During the war against the LTTE, the Sri Lankan government caused the group’s overseas funding to dry up. At its climax, the LTTE had received more than $200m per year. Pakistan also needs to ensure that funds for extremist organisations dry up. We need to improve cooperation with countries where overseas Pakistanis are settled.

To address the shortcomings related to terrorism financing, the Anti-Terrorism Act, 1997, was amended. However, mere amendments will not serve the purpose; it is the capacity-building of investigators that needs special attention.

In 2012, the Paris-based Financial Action Task Force — the international organisation which defines standards for anti-money laundering and combating terrorism financing — placed Pakistan on the ‘grey list’. After certain legal and procedural actions taken by the government, it was placed on the ‘white list’. Whether it is the incorporation of the resolve to choke terrorists’ funds in NAP, amendments to the Anti-Money Laundering Act and the ATA or the setting up of NTFIC, these are concrete steps.

The enormity of the challenge requires a legal framework, an institutional edifice, the hiring of experts and their capacity-building, institutional collaboration and bilateral arrangements with countries where the inflows originate.

Mohammad Ali Babakhel is a police officer.


Christians in Pakistan

Abdul Hai Aryan

Christians form most of the non-Muslim minority in Pakistan and account for 1.5 percent of the total population. Most Christians in Pakistan come from an ‘untouchable’ perception about their background. The 1855 census shows there were no native Christians in present day Pakistan. With the efforts of missionaries, by 1881 there were only 3,912 native Christians who had come from various religious, social, economic and urban backgrounds. The urban and heterogeneous landscape of Christianity in Punjab changed to a homogenous and rural one after a man from an ‘untouchable’ background, identified only by a single name, Ditt, converted in the village of Shahabdike in Narowal in 1873. Ditt invited others to convert to Christianity to get rid of untouchability and caste disabilities. Ditt’s caste rapidly responded to the call and the number of Christians dramatically swelled in central Punjab. The number increased from 3,912 in 1881 to 511,299 by 1941.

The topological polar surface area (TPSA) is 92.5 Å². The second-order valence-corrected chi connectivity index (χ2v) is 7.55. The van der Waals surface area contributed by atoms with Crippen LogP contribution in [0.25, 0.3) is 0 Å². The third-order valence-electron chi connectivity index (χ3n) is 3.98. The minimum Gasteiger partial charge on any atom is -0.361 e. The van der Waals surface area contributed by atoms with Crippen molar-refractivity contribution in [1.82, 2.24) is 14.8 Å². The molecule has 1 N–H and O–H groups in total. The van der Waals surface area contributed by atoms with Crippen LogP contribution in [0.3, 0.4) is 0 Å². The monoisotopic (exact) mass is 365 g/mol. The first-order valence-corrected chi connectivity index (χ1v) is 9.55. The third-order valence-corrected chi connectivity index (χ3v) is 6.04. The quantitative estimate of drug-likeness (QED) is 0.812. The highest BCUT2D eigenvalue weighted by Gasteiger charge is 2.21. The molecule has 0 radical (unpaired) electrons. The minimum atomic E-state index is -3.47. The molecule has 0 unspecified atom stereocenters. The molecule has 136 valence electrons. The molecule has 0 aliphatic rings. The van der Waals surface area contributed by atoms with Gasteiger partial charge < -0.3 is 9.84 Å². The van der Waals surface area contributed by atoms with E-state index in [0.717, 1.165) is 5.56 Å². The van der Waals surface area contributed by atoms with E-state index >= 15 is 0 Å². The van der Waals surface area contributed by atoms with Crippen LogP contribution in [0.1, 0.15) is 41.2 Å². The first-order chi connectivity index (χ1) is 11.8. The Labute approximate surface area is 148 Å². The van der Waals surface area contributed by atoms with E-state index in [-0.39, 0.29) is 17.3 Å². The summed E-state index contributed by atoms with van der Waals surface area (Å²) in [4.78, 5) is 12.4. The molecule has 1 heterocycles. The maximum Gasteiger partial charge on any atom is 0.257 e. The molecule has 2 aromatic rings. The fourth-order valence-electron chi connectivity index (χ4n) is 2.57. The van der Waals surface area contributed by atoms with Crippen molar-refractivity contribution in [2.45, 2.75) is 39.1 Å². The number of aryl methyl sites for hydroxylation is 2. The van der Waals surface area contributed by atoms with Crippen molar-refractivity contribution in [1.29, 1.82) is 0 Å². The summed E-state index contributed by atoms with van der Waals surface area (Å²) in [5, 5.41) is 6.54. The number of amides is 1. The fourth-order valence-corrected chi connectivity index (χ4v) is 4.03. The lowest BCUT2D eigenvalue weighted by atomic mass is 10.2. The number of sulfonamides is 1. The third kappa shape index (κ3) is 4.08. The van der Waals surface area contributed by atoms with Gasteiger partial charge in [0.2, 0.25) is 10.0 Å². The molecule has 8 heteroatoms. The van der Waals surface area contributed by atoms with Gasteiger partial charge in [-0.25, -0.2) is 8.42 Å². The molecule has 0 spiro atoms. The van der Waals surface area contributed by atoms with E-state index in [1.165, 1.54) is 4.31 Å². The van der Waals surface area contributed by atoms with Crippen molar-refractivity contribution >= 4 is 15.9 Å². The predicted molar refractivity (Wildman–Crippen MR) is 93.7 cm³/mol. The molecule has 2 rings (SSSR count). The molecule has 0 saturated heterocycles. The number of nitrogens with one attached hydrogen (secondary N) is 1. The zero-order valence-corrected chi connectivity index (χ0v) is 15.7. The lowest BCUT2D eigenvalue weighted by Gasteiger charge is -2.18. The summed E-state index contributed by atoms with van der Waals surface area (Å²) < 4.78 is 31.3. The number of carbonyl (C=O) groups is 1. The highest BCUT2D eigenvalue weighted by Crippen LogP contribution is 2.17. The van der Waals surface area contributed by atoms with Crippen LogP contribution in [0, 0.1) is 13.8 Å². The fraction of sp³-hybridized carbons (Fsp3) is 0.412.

Approximately 95 percent of the population in Pakistan is Muslim (Sunni and Shia). Groups composing five percent of the population or less include Hindus, Christians, Parsis/Zoroastrians, and Baha’is, Sikhs, Buddhists, Ahmedis and others. According to the ministry for minorities’ affairs, Sikhs have approximately 30,000 adherents and Buddhists 20,000. According to a Parsi community centre in Karachi, the number of Parsis (Zoroastrians) dropped to 1,750 in 2010 as compared to 2,039 in June 2006. The number of Ahmedis in the country, according to the Jamaat-e-Ahmediyya, is nearly 600,000. Some tribes in Balochistan and Khyber Pakhtunkhwa practiced traditional animist religious beliefs and other religious groups include Kalasha, Kihals, and Jains. Less than 0.5 percent of the population, as recorded in the 1998 census, was silent on religious affiliation or claimed not to adhere to a particular religious group. Social pressure was such that few persons claimed no religious affiliation.

Historically, after partition other minorities in general while Christians in particular, were assigned occupations described as degrading and defiling, such as collecting carcasses, manually removing human excretion from lavatories, providing cheap labour in fields and executing criminals on the orders of the state. It was Tara Masih, a Christian, who carried out Zulfikar Ali Bhutto’s execution in 1979 and Masih’s father hanged independence movement hero Bhagat Singh in 1931.

The Christians’ representation in sanitation work, however, is above 80 percent. World Watch Monitor data states that about 6,000 out of 7,894 sanitation workers in the Lahore Waste Management Company are Christian and 768 out of 978 workers in the Quetta Municipal Corporation are Christian. Some 824 out of 935 sanitation workers in the Peshawar Municipal Corporation are Christian. Islamabad’s Capital Development Authority has 1,500 sanitation workers and all of them are Christian. They also have a very high representation in Gilgit Baltistan (GB) province and Karachi municipal corporations in Sindh province.